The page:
On November 14, 2022, the United States Court of Appeals for the Federal Circuit (CAFC) affirmed a decision by the Patent Trial and Appeal Board (PTAB) allowing claim amendments during inter partes review (IPR) proceedings that addressed issues additional to those raised by the grounds relied upon for institution of the IPR.  Am. Nat’l Mfg. Inc. v. Sleep No. Corp., Nos. 2021-1321, 1323, 1379, 1382, (Fed. Cir. Nov. 14, 2022).  The Court found that the PTAB had not erred when it permitted Sleep Number, the patent owner, to submit claim amendments in IPR that addressed Section 112 issues (which were additional to amendments addressing the instituted grounds).

American National filed petitions for IPR challenging many of Sleep Number’s patent claims, which involved mattresses that used inflation to control firmness and comfort of the mattress. The petitions asserted obviousness, including obviousness over Gifft, a prior art patent that was owned by Sleep Number.  The PTAB issued mixed decisions, finding that American National had successfully proven some of the challenged claims unpatentable, but that American National had not met that burden for other claims that required “a multiplicative pressure adjustment offset.”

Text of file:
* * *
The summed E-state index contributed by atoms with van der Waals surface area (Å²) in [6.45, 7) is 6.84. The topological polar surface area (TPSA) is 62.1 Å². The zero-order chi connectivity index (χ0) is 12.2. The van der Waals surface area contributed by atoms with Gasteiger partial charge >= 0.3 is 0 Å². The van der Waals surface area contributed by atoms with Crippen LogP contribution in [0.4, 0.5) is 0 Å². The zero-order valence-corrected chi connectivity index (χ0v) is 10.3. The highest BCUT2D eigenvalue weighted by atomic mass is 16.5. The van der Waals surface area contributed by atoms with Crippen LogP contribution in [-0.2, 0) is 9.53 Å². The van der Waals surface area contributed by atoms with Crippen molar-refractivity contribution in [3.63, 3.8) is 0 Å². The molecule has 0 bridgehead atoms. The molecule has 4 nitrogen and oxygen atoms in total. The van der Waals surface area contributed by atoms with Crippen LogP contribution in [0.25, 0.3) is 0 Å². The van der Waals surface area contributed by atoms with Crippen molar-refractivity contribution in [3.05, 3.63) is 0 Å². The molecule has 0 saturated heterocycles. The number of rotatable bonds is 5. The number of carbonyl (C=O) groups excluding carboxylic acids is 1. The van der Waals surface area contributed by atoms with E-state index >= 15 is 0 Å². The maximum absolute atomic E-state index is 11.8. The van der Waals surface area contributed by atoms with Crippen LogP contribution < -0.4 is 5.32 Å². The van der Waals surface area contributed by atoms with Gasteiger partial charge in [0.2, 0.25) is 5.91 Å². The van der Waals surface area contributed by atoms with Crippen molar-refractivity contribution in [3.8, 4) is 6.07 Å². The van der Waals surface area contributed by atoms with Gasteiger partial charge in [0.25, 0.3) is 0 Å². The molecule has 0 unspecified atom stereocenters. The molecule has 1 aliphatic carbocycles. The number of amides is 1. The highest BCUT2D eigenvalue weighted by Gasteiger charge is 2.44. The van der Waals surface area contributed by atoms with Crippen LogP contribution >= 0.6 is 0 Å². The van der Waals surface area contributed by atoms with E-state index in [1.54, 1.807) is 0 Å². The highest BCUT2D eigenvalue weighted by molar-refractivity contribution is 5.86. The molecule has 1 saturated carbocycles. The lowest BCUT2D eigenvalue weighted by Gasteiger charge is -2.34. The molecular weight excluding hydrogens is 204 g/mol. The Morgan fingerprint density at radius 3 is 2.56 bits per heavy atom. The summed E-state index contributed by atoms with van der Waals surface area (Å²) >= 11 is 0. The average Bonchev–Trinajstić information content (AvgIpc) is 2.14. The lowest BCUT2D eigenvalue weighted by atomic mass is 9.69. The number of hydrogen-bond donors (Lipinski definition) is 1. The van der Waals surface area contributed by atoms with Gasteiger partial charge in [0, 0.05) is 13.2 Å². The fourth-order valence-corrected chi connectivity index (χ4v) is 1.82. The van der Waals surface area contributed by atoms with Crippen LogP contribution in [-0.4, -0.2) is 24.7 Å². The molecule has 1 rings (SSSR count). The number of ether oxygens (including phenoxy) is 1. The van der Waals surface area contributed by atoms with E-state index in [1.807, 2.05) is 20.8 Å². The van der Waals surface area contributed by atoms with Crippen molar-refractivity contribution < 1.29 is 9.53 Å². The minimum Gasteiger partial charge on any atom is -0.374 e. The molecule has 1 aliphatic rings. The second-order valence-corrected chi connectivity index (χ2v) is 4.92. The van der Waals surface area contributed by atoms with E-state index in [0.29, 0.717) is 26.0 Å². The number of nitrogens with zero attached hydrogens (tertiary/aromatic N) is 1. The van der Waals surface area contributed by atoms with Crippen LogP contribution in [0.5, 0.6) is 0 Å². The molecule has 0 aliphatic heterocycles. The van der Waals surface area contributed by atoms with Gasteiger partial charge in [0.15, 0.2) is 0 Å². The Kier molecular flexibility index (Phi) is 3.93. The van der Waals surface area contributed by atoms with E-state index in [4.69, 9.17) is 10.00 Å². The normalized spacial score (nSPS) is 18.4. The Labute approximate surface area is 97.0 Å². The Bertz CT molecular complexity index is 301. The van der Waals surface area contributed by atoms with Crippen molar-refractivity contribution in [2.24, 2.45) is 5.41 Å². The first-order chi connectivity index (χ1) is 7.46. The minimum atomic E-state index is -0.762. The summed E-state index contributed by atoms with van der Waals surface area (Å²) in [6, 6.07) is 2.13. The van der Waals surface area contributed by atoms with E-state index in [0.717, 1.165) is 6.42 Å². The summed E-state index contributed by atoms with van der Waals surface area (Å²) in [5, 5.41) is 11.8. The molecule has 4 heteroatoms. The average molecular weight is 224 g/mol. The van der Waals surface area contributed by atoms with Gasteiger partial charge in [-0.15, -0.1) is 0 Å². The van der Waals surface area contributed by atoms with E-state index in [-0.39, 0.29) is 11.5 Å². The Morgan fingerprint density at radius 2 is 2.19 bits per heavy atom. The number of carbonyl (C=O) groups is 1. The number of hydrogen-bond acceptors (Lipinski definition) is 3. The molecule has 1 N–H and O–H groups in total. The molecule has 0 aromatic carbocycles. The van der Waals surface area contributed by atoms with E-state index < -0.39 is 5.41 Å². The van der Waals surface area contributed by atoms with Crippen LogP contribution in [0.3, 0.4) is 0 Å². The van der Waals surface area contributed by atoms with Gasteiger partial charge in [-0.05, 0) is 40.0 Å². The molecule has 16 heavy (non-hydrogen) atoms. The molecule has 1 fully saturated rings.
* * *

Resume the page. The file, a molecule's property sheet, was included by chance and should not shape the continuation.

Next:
In each proceeding, Sleep Number filed a motion to amend (contingent on a finding of unpatentability) in which the proposed amendments each added a requirement for “a multiplicative pressure adjustment factor” to address the obviousness-based unpatentability issue.  The proposed amendments also included non-substantive amendments “for consistency,” which the PTAB permitted over American National’s objections.

American National argued that the additional non-substantive amendments improperly were allowed because some of the amendments were not made in response to a ground of unpatentability relied upon for institution of the IPR.  The PTAB rejected that argument, and the CAFC affirmed, recognizing that “nothing in the America Invents Act (AIA) or the Board’s regulations precludes a patent owner from amending a claim to both overcome an instituted ground and correct other perceived issues in the claim.”

American National further argued that allowing claim amendments in IPR to correct for § 112 errors, which cannot be challenged in a petition for IPR, is unfair.  The CAFC responded that the petitioner can challenge amended claims on grounds beyond §§ 102 and 103, including on the basis of § 112, and noted that American National made such challenges to Sleep Number’s amendments.  Because the proposed claims included amendments responsive to a ground of unpatentability raised in the proceedings, the additional amendments were permissible.